“Cristiano Ronaldo was released from national team duties after a positive test for COVID-19; he will not face Sweden. The Portuguese international is doing well, without symptoms, and in isolation,” read a statement from the team. “Following the positive case, the remaining players underwent new tests this Tuesday morning, all with a negative result, and are available to Fernando Santos for training this afternoon, in Cidade do Futebol. The game, counting for the qualification phase of the League of Nations, is scheduled for Wednesday in Alvalade.”

Fans have a lot of faith that Covid-19 doesn’t stand a chance in Ronaldo’s body.

Soccer fans were so excited to see the sport come back. It is a good release and escape from reality, which is something we all desperately need nowadays. Losing one of the greatest players of the game is pretty devastating. One of the greatest things about sports is being able to watch the best truly perform, even if they are on the opposing team and delivering you a loss.

People are ready to see the man come back in better form than he left.

Sure, Ronaldo will be back to play soccer for the fans. However, there is a lot that we still don’t know about the long-term impact of contracting Covid-19.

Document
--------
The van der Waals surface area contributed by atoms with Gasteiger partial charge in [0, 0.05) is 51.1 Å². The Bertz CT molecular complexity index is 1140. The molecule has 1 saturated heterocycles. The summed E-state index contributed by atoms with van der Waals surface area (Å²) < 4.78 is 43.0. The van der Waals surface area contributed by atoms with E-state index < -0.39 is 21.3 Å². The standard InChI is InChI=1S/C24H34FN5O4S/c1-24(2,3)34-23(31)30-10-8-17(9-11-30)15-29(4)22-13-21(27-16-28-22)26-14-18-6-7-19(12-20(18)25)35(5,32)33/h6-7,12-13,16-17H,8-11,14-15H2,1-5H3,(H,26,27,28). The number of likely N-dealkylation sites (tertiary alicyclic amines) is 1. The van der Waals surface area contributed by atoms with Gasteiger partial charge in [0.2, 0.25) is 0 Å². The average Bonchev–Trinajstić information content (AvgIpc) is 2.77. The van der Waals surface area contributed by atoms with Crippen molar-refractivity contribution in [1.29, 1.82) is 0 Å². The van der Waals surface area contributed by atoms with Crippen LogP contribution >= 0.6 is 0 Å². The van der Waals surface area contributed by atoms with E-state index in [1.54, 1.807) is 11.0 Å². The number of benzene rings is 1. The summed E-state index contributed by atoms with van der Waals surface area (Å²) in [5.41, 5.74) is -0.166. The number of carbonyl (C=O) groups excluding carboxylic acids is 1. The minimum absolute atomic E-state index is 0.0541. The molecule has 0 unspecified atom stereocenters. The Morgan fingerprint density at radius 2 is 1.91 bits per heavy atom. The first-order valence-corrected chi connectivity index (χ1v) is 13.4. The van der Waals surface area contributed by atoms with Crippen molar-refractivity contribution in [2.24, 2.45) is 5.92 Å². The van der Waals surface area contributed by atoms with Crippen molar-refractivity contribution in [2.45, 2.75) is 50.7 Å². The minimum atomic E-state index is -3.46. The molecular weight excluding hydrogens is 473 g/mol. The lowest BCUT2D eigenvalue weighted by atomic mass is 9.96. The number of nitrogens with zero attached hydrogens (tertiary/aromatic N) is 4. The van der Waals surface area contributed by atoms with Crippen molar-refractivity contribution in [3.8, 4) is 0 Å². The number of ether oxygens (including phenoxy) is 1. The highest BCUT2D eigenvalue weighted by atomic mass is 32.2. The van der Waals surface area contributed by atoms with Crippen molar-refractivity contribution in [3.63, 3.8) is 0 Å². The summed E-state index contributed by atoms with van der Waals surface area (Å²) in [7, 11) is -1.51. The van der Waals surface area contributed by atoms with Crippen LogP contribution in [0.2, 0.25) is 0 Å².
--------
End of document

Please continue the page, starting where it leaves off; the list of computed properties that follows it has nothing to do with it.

Red Sox pitcher Eduardo Rodriguez confirmed in July that he was dealing with heart inflammation. The issue caused him to miss some of the restarted, abridged season. The inflammation was because of a Covid diagnosis earlier in the year. Two months later, Rodriguez was cleared by doctors to start walking and partaking in other physical activity because of his heart condition.

Some sports fans are sounding a small alarm to let people know that they should not base their own health decision on Ronaldo’s outcome.

A lot of high-profile people have contracted Covid-19. The ones with the best health insurance and healthcare have come out of their Covid diagnoses with good results. President Donald Trump recently made remarks telling people not to fear Covid after his infection prompting responses from scientists and doctors rebuking his claims.

Covid-19 is far from over. The world is bracing for a second wave, which could be deadlier than the first. Instances of re-infections are climbing with the first reported case in the U.S. happening in Nevada. The second infections have been worse than the first. Be careful. Stay vigilant. Wear a mask to protect your family and friends.

READ: The Number Of Latinos In The U.S Killed By Covid-19 Surpasses 44,500 With No Signs Of Slowing Down

Notice any needed corrections? Please email us at corrections@wearemitu.com